“I looked no different to the women around me, and as I thought of it, who could say I was any different? If you no longer have leaves, or bark, or roots, can you go on calling yourself a tree?”

The use of imagery here again helps convey to the reader exactly how Sayuri is feeling. Golden brings forward the idea of the Gion society as a tree. Towering above the ground, the peasants, and blossoming with beauty the earth does not have are the geisha. He shows how disillusioned Sayuri was, telling herself she has risen to a degree of respect and achieved what she’s always wanted – when in fact she hadn’t, when she hadn’t achieved true contentment.

Golden uses Sayuri when she loses her identity, to symbolize Japan as a whole, losing much of its culture and tradition to the Westerners. Relating Sayuri’s disillusioned life to Japan’s disillusioned culture and tradition, when in fact, very few Japanese were happy.

The concluding section of the novel is when Sayuri’s true character breaks through the restrictions society holds, revealing the real strength she shows in her desperation. As Chiyo she had had the determination and purpose to become a geisha, now, as Sayuri, combined with the self-obsession she acquired over the years, defies tradition. Sayuri is to have Nobu, her good friend, as her danna – she is to be his paid mistress – but she loves the Chairman, the man who has given her the hope to carry on. Should she have Nobu as her danna, Japanese society would restrict her from ever having any chance with the Chairman, as in Japan, a man will never show interest in a woman his friend likes. If Sayuri was to take Nobu as her danna, all her hope would die, and she would feel unable to live in a world without hope:

“I thought perhaps I understood how Hatsumomo has come by her bitter cruelty, and Granny her meanness. Even Pumpkin, who was scarcely thirty, had worn a look of disappointment for many years. The only thing that had kept me from it was hope; and now to sustain my hopes, would I commit an abhorrent act? I’m not talking about seducing the minister, I’m talking about betraying Nobu’s trust”.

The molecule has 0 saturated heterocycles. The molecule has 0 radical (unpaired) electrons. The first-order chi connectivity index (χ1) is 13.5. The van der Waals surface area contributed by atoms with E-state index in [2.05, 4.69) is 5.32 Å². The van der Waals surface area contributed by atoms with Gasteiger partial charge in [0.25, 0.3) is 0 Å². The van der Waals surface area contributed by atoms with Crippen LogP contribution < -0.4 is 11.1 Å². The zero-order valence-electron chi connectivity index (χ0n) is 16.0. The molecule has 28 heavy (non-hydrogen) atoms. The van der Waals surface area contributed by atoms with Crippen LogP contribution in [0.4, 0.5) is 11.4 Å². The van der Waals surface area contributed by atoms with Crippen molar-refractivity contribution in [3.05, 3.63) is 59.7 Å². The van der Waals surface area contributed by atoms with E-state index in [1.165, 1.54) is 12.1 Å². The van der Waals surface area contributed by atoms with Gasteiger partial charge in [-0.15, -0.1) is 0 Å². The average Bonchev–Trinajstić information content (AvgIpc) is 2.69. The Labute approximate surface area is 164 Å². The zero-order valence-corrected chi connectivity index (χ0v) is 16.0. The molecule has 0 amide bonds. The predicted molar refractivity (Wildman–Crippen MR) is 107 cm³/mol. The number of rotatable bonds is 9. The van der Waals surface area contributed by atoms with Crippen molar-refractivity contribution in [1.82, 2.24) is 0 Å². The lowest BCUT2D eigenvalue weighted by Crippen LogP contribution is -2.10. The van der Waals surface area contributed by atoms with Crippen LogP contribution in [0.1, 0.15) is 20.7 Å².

I think that here, when Sayuri betrays Nobu, she is seeking self-fulfillment; although admirable qualities in Sayuri’s character show through her, such as individuality and strength, I find it ironic the same self-engrossment that society developed in her, is now helping her to break free from its own restrictions:

“I kept asking myself whether I was truly sane to be considering this plan; but whatever misgivings I may have felt, they weren’t enough to stop me from going through with it”.

By breaking off from society, Sayuri finally gains the contentment she needs, stating her individuality:

“I could almost sense my life expanding just like a river whose waters have begun to swell; for I had never before taken such a drastic step to change the course of my own future”.

Golden shows here, through the comparison of Sayuri’s life to a swelling river how much frustration there was inside her, like a river she would burst if something was not done quickly to stop her, break down with all the pent up emotions inside her that she had always been taught never to express.

When Sayuri does this, she finally gains the independence that her character has always yearned and worked for, the independence that she certainly deserves.

“Memoirs of a Geisha”, then, is an distinctive novel which succeeds, through beautifully designating language techniques, in drawing the reader to feel both the emotions captured inside the character of Sayuri Nitta and the realism included in the effects that society may have on the individual. Throughout the novel, the reader is gripped by Golden’s use of metaphors, similes and almost lyrical prose. I found myself almost enabled to step inside the secretive, vanishing world of geisha Japan, and live the tragic alongside the spirit of the character, Sayuri Nitta.